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Home :: Archive :: 1997 :: May ::
Assorted Questions
The Shakespeare Conference: SHK 8.0577.  Monday, 19 May 1997.

[1]     From:   John Cox <
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        Date:   Friday, 16 May 1997 12:15:18 -0500 (EST)
        Subj:   Sinking on Stage

[2]     From:   Gabriel Wasserman <
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        Date:   Sunday, 18 May 1997 18:02:08 -0400
        Subj:   Re: SHK 8.0572  Re: Music/Shakespeare


[1]-----------------------------------------------------------------
From:           John Cox <
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Date:           Friday, 16 May 1997 12:15:18 -0500 (EST)
Subject:        Sinking on Stage

Here is a question for theater historians.  In Thomas Heywood's *The
Silver Age* (about 1611), the verb "sink" is used several times as a
stage direction, or an implicit stage direction.  Sometimes it's a
reflexive verb ("I sink myself") when a character is preparing to enter
"hell."  Clearly the reference is to descending beneath the stage, but
why "sink"?  That is, what mechanism might have made it possible for an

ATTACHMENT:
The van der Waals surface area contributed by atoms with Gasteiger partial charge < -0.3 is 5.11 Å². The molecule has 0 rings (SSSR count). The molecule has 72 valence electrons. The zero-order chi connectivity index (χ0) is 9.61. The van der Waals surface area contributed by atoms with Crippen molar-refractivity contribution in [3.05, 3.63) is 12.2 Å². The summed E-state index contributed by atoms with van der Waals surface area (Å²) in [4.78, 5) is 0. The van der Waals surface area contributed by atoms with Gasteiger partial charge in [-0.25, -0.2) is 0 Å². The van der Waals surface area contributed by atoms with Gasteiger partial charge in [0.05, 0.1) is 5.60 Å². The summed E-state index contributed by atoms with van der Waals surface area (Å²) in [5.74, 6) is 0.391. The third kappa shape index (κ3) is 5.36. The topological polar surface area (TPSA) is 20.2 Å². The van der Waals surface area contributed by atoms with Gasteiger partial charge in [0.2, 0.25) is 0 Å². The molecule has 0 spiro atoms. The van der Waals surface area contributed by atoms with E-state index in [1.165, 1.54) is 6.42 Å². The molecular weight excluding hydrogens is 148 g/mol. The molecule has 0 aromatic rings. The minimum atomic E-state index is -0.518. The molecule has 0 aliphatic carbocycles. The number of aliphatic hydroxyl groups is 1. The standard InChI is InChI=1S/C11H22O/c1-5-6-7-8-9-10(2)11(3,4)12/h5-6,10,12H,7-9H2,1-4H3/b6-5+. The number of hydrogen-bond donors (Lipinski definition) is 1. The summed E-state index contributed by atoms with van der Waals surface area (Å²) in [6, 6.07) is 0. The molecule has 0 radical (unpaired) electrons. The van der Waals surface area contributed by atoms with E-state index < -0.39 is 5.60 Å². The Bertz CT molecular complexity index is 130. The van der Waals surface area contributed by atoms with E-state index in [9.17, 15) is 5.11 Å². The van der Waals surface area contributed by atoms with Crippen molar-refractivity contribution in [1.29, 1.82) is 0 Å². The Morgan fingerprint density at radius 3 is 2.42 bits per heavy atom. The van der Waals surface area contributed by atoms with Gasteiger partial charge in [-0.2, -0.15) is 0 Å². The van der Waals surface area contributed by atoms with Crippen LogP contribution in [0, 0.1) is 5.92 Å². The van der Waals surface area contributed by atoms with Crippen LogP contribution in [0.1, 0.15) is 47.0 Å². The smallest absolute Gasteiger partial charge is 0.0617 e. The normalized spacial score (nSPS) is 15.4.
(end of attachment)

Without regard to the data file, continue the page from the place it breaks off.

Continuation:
actor to "sink" rather than jump into a trap or climb down a ladder?  I
can picture this happening easily with a hydraulic mechanism, but I
can't imagine how it might happened on the amphitheater stage. Any
suggestions? Any parallels from other plays?

John Cox

[2]-----------------------------------------------------------------
From:           Gabriel Wasserman <
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Date:           Sunday, 18 May 1997 18:02:08 -0400
Subject: 8.0572  Re: Music/Shakespeare
Comment:        Re: SHK 8.0572  Re: Music/Shakespeare

Is there anything on MIDI?  That would be very good, either on the
internet or on the Norton CD-ROM.  Speaking of the Norton CD-ROM, I was
today looking at the *Norton Shakespeare* and noticed that they used the
Oxford Shakespeare (Taylor et Wells ed., 1986) as their base text, which
they annotated.  Why the Oxford Shakespeare?  Does anyone here know?

Speaking of making things available on the internet, is there any
stylometry program on
the internet for general consumption?  When is SHAXICON '97 coming out
on the internet?
 

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